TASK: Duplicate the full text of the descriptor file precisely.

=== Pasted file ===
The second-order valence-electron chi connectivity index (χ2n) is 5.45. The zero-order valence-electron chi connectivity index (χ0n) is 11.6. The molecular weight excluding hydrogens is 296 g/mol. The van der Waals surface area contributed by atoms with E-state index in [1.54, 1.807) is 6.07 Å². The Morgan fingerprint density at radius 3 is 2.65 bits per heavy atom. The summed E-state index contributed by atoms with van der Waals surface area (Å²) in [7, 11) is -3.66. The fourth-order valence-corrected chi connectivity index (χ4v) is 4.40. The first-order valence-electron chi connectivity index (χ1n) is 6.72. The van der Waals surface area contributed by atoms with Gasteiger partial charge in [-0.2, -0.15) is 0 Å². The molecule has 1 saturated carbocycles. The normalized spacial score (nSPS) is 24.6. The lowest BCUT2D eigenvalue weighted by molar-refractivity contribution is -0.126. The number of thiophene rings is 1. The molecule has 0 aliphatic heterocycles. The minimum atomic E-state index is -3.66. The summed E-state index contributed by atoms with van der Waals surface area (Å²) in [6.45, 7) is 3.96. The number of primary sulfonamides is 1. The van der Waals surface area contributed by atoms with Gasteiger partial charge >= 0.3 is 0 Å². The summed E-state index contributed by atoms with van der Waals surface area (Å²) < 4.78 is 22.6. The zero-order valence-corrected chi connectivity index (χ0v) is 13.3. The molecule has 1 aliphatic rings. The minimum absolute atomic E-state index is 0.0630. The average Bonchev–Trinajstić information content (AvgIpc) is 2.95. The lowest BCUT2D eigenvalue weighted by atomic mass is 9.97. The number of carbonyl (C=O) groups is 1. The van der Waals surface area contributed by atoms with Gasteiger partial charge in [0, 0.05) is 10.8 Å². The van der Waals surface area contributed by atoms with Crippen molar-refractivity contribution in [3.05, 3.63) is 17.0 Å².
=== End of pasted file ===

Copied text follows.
The second-order valence-electron chi connectivity index (χ2n) is 5.45. The zero-order valence-electron chi connectivity index (χ0n) is 11.6. The molecular weight excluding hydrogens is 296 g/mol. The van der Waals surface area contributed by atoms with E-state index in [1.54, 1.807) is 6.07 Å². The Morgan fingerprint density at radius 3 is 2.65 bits per heavy atom. The summed E-state index contributed by atoms with van der Waals surface area (Å²) in [7, 11) is -3.66. The fourth-order valence-corrected chi connectivity index (χ4v) is 4.40. The first-order valence-electron chi connectivity index (χ1n) is 6.72. The van der Waals surface area contributed by atoms with Gasteiger partial charge in [-0.2, -0.15) is 0 Å². The molecule has 1 saturated carbocycles. The normalized spacial score (nSPS) is 24.6. The lowest BCUT2D eigenvalue weighted by molar-refractivity contribution is -0.126. The number of thiophene rings is 1. The molecule has 0 aliphatic heterocycles. The minimum atomic E-state index is -3.66. The summed E-state index contributed by atoms with van der Waals surface area (Å²) in [6.45, 7) is 3.96. The number of primary sulfonamides is 1. The van der Waals surface area contributed by atoms with Gasteiger partial charge >= 0.3 is 0 Å². The summed E-state index contributed by atoms with van der Waals surface area (Å²) < 4.78 is 22.6. The zero-order valence-corrected chi connectivity index (χ0v) is 13.3. The molecule has 1 aliphatic rings. The minimum absolute atomic E-state index is 0.0630. The average Bonchev–Trinajstić information content (AvgIpc) is 2.95. The lowest BCUT2D eigenvalue weighted by atomic mass is 9.97. The number of carbonyl (C=O) groups is 1. The van der Waals surface area contributed by atoms with Gasteiger partial charge in [0, 0.05) is 10.8 Å². The van der Waals surface area contributed by atoms with Crippen molar-refractivity contribution in [3.05, 3.63) is 17.0 Å².